Reimagine | Vol. 19, No. 2 – 2012 | Credits

To order the print edition of "Reimagine" use the back issues page.

As of January 2013, our online archives (1990-2011) are now available on
JSTOR, a comprehensive online academic journal archive.


Please visit, Friends of RP&E to find out more about what's next for Race, Poverty & the Environment


Related Stories: 
PDF icon 19-2.weiner.pdf1.25 MB
Pull Quote TEXT ONLY for featured stories in image slider: 
In all but the wealthiest school systems in the United States, academic accomplishment has been reduced to scores on standardized tests developed and evaluated by for-profit companies.

Employment Equity in Minneapolis

On August 8, 2012, Minneapolis became the first city in the nation to adopt a resolution promoting racial equity in employment. Coauthored by Councilmembers Cam Gordon and Don Samuels and passed unanimously, it declares institutional racism “a primary reason for unemployment disparities” and requires the city to take action to ensure that people of color have a fair shot at government jobs, promotions, and contracts.

“We heard from the community that the city better have its own house in order,” said Gordon. “If we can develop tools that make a difference within the city, that’s going to be more powerful than [trying] to tell others what they should be doing.”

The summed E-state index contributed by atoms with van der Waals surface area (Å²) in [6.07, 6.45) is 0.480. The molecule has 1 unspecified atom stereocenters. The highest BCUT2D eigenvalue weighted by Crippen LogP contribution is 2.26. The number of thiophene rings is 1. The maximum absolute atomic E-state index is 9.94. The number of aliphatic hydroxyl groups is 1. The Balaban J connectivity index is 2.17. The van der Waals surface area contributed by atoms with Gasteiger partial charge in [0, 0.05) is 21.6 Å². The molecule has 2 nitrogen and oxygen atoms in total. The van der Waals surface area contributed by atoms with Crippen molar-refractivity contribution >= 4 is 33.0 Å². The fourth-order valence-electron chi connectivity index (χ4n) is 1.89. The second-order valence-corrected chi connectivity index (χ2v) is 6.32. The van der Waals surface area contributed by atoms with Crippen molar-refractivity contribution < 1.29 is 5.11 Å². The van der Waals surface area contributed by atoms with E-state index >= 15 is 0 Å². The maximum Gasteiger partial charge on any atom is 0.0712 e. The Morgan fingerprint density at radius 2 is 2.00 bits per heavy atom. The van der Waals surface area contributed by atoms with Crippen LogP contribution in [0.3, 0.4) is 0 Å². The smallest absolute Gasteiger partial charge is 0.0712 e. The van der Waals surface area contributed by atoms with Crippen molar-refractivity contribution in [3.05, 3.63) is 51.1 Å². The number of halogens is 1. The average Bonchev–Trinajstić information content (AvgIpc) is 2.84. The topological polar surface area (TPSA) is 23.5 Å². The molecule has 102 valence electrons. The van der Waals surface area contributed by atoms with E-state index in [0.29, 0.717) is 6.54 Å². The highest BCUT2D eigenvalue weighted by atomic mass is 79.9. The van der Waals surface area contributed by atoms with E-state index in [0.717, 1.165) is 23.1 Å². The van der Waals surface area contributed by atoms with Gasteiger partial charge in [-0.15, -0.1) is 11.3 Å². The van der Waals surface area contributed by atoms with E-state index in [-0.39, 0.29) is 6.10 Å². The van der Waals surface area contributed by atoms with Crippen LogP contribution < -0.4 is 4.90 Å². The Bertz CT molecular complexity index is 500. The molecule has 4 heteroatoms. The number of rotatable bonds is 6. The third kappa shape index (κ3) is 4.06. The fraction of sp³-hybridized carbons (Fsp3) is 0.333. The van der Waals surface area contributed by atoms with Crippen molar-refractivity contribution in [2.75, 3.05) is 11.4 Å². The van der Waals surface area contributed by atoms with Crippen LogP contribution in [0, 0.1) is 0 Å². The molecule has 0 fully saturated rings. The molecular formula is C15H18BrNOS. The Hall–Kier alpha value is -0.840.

The council has set itself a target of reducing racial disparities in employment and poverty rates for residents of color by 25 percent by 2016; and increasing the people of color hired on city-funded projects to 32 percent (from 11 percent ).[1]

Without Inclusion—Goodbye Growth
The Twin Cities region has the worst racial employment gap in the nation, according to Algernon Austin of the Economic Policy Institute. African Americans are more than three times as likely as whites to be out of work, and Native Americans are four times more likely to be jobless.[2]

Forty percent of Minneapolis residents are people of color but they only hold 17 percent of the jobs and make up 23 percent of the city’s workforce. Such inequities are potentially disastrous for the region’s future, officials and advocates agree.

“If you want a region to be viable and growing, you need to draw from all sectors of society, especially those that will be dominant in decades to come,” says Shawn Lewis, an urban planner who played a major role in promoting the ordinance. “This is not only a moral argument, it’s economic.”

The city took the first steps toward adopting the resolution in 2008, when it established an Equity in Employment Task Force and in 2012, hired a full-time Director of Employment Equity. But it resulted from years of advocacy and grassroots organizing from the people.